We live in ahistorical times. Thankfully there is photographic proof of the golden age.
It was 1979, and the downtown of a major Canadian city was choked with fans celebrating the Vancouver Whitecaps’ North American Soccer League triumph in the now-defunct Soccer Bowl.
“Five years before, we were playing in front of friends and family, then it was Giants Stadium and 100,000 people in the streets,” said Bob Lenarduzzi, a Canadian soccer great who played in that 2-1 triumph over the Tampa Bay Rowdies.
They were heady times for the beautiful game in North America, Pele and Franz Beckenbauer were winding down their careers with the New York Cosmos. The Toronto Blizzard and the Montreal Manic were filling stadiums.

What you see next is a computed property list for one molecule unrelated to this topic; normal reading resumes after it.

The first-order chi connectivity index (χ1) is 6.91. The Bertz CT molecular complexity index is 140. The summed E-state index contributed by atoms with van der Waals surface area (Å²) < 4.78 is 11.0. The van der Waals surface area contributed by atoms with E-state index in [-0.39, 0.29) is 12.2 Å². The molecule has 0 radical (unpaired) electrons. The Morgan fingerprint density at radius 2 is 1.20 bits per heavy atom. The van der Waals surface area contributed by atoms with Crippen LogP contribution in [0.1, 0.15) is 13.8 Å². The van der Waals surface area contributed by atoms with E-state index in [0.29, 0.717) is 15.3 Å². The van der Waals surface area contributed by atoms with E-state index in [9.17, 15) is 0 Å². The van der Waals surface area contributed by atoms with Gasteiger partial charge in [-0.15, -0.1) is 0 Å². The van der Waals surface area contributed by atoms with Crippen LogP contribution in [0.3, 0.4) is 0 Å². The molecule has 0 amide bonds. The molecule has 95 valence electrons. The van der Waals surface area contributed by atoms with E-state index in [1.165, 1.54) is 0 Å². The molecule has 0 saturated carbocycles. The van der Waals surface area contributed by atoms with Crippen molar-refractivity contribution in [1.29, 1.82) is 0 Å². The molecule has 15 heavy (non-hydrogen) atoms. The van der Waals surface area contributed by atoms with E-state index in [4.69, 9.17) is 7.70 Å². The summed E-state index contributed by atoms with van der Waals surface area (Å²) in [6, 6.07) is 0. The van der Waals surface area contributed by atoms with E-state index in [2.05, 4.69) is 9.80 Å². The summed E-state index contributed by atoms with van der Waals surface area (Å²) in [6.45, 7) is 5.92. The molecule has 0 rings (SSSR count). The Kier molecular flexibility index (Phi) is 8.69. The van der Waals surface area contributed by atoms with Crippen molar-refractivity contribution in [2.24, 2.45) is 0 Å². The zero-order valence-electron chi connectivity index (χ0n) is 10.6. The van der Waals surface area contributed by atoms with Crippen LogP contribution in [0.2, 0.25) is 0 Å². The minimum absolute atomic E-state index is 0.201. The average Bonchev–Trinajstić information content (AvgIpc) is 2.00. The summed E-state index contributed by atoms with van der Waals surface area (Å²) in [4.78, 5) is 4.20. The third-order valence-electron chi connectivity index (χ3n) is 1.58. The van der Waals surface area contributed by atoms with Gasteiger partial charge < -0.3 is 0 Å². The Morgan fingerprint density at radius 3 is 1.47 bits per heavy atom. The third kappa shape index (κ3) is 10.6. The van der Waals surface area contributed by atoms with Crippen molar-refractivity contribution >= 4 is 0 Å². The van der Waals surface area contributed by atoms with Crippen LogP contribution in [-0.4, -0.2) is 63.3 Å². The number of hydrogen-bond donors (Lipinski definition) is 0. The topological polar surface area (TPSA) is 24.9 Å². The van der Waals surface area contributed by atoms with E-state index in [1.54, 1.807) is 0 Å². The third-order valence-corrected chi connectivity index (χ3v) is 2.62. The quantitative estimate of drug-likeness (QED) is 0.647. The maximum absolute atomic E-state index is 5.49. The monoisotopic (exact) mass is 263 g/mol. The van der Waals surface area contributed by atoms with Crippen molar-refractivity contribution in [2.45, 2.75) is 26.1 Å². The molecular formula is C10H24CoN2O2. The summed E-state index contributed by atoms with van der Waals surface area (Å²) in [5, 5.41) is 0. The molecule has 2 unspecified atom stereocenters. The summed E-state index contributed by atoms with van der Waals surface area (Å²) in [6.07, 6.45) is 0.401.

Everything was great, until suddenly it wasn’t.
“Five years later, we were done,” Lenarduzzi said. “It was lightning in a bottle.”
There is contemporary evidence of a soccer resurgence in Canada. This time no one is taking anything for granted.
Hockey and baseball may continue to bestride the pro sports landscape, but Major League Soccer is now on a more or less even footing with the CFL. The Canadian MLS markets – Vancouver, Toronto and Montreal – have surpassed our brand of the gridiron game in terms of attendance and fan enthusiasm.
This weekend’s Grey Cup isn’t exactly a tough ticket, in contrast with last Tuesday’s playoff game between the Montreal Impact and Toronto FC. The Impact had little problem selling all 61,004 seats at the decrepit Olympic Stadium.